Tuesday, November 13, 2007
Last Friday I attended the Engineering College's ACET dinner. The ACET council is made up of highly successful engineering professionals who act as mentors and oversee the function of the college with an eye to preparing students for work in industry. Its members are recruited from among the best in their field, and it is a great opportunity to be able to learn from their experience.
After the dinner we had two breakout sessions with members of the committee. The first one I attended was on entrepreneurship. A bunch of engineers and their wives crowded into this classroom to talk about how to make millions of dollars by starting your own business. We were joined by three engineering businessmen, all millionaires, who started their own companies when they were young and did quite well for themselves. One of the men brought his wife.
The purpose of the session was admirable, I'm sure, and the council members were well-qualified. But the dynamic in the room was so offensive that it made me sick.
The wife harped on money. She gushed over how much money her husband made, how he hasn't had to work since he was 30, how they lived comfortably and could keep her home with their seven children and had plenty of money to travel and take nice vacations. She singled out a girlfriend of an engineer in the room and told her the match would be a positive one, since engineers have such high starting salaries, and she was confident this would be a great encouragement to her in deciding to marry this young man.
Moral: Women are gold-diggers. Marry an engineer for his money.
When they opened the floor for questions, one of the student's wives raised her hand and asked the businessman's wife, "How do you...pretend to care about what your husband is studying/involved with? It just seems so geeky, and I try to care, but I get lost." She laughed, and admitted frankly, "I don't care. I don't even pretend to care. I find that the engineers my husband works with have really cool, cute, fun wives, and when we get together our husbands go off and talk about their ideas, and we sit around and have girl-talk, and have a lot of fun together." There was no mention of coming to any understanding of what your husband does for a living. There was no mention of women being engineers, just the cheerleader wives of brilliant businessmen. There was no indication that women talk about anything requiring any degree of intelligence.
Beautiful. Now not only are we gold-diggers, we're also stupid. We can't think, but boy, can we ever shop! And do our hair. And nails. And fawn over how strong and smart and wealthy our husbands are.
Why would vapidity and stupidity be an asset in the marriage market? I'd like to marry a man who wanted a wife whose IQ exceeded her body temperature. I'd like my children to be intelligent, and to know that their mother is intelligent.
And I care so little about money, it's silly. I wouldn't know what to do with millions of dollars. My parents weren't wealthy, and my father will never be a millionaire, but he came home for dinner every night. But I knew that my parents loved each other and their children, and that was what mattered in the end. Our home was small and cluttered--the basement flooded every year and the furniture didn't match, but people were drawn to it because of the special spirit they felt there. We never went to Tahiti on vacation, and my father can't golf. My parents won't have a wing of a hospital or a chair in a college named after them--but our family has created ties that bind. If engineering entrepreneurship means what I saw that night--wealthy brilliant men with beautiful, oblivious, money-crazy wives--Barbie couples who have so little meaning in their lives--then I want no part of it.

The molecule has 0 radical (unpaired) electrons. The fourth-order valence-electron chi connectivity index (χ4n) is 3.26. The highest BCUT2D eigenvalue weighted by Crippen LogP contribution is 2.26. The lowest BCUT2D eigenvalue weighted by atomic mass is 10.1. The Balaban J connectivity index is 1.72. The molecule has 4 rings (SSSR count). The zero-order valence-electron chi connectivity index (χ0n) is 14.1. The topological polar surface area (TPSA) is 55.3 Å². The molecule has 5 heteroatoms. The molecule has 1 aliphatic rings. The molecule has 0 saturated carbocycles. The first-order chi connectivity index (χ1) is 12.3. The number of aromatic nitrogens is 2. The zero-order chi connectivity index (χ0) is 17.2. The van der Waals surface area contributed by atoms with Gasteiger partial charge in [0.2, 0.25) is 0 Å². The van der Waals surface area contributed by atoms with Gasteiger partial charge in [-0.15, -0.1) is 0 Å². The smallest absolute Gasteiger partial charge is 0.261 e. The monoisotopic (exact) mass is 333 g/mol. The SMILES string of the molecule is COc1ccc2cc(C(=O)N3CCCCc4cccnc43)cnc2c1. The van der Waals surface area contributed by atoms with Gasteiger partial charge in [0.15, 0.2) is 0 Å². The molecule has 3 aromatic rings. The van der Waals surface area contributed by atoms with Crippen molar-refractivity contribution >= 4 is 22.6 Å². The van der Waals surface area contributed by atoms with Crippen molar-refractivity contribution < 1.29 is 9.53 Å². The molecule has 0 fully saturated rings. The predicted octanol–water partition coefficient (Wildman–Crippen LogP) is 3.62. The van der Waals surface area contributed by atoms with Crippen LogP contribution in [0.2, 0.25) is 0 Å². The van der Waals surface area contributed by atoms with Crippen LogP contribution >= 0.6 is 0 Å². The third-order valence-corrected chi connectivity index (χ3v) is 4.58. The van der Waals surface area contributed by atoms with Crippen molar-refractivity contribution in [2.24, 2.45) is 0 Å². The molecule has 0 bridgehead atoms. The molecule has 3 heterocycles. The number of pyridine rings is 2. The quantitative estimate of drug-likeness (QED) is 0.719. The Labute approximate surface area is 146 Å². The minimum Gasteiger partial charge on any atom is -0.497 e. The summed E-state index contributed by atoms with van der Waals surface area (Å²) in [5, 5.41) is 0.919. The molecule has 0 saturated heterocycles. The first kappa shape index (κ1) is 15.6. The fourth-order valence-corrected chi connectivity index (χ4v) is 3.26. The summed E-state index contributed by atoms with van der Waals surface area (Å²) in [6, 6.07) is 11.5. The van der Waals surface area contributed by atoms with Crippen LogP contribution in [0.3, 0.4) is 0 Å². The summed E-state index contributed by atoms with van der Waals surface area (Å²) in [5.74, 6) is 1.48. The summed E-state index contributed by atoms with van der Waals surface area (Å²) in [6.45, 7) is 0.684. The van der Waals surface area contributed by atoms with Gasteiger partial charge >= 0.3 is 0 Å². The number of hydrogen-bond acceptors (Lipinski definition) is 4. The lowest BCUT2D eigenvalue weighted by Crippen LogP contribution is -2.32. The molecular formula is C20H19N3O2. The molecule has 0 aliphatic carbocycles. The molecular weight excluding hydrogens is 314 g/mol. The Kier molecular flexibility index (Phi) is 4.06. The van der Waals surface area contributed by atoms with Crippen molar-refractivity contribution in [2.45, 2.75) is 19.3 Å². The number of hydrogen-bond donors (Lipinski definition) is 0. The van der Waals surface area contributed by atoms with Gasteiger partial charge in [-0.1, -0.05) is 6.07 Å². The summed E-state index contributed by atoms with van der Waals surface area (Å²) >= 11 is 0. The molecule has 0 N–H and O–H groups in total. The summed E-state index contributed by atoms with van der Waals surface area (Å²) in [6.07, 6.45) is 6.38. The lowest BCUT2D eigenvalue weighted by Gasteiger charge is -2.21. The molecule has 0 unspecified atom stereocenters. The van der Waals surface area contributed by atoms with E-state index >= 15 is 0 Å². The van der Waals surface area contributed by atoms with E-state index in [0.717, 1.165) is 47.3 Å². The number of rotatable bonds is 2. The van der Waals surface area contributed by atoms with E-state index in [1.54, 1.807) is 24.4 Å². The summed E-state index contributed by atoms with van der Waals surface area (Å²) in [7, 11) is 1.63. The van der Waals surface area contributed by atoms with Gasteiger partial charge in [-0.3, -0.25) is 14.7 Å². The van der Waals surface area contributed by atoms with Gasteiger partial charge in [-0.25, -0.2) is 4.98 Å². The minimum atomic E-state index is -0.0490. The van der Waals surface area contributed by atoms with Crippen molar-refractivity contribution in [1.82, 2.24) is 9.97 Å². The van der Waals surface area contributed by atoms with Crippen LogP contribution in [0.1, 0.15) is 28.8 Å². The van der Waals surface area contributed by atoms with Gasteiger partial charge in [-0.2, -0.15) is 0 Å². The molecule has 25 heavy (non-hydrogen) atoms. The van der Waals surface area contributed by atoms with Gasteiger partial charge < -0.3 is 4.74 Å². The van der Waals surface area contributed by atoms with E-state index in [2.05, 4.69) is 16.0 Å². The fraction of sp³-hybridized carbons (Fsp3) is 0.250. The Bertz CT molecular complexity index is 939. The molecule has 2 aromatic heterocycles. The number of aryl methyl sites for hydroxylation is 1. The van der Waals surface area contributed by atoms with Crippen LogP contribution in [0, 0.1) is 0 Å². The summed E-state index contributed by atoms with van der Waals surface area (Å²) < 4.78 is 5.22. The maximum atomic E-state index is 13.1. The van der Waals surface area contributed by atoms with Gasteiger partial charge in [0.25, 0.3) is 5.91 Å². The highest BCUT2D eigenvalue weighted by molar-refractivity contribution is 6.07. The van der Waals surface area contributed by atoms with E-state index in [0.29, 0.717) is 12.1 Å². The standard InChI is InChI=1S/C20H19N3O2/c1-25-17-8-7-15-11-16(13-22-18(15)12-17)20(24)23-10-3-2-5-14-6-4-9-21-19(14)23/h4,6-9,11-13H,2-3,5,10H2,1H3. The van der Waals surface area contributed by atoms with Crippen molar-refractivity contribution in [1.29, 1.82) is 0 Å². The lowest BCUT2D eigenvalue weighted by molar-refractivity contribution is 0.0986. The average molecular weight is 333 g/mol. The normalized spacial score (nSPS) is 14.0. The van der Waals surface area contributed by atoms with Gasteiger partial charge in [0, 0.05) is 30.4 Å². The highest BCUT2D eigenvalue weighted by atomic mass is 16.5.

This week I celebrate the anniversary of a very pivotal change in my life, a series of events that were painful, but have also given me great understanding, peace, and even joy.
In all areas of life, the Lord tests us and tries us. He gives us experiences and people who will change us. He knows the storms that rage about us, and, as He did two millennia ago, He still has the power to command the waves, "Peace, be still."
I am reminded of Enos's experience with gaining forgiveness and peace. After praying all day and night, a voice came to him, saying, "Enos, thy sins are forgiven thee, and thou shalt be blessed. And I, Enos, knew that God could not lie; wherefore, my guilt was swept away."
Think of what Enos must have felt! What great joy and peace must have filled his soul!
His words have come to me recently, and touched me. After feeling this great peace, Enos says, "Lord, how is it done?"
I have felt like Enos. I have tasted the beautiful peace and wholeness that comes from Christ's Atonement. When I felt that same "peace of God, which passeth all understanding," I have been led to say with Enos, "Lord, how is it done? How is it possible that I could feel this wonderful, this complete, this joyous? How can You take pain away so completely and replace it with such exquisite joy?"
And the answer, as was the Lord's answer to Enos, is simply, "Because of thy faith in Christ... wherefore, go to, thy faith hath made thee whole."
The power of the Atonement is real. It is the power to overcome all things. It is the power to be free, to be at peace, to rejoice.
Life can be hard, and our trials, at times, seem too great to bear. But I know that no matter how great our trials, Allahu Akbar!--God is greater.
Monday, November 12, 2007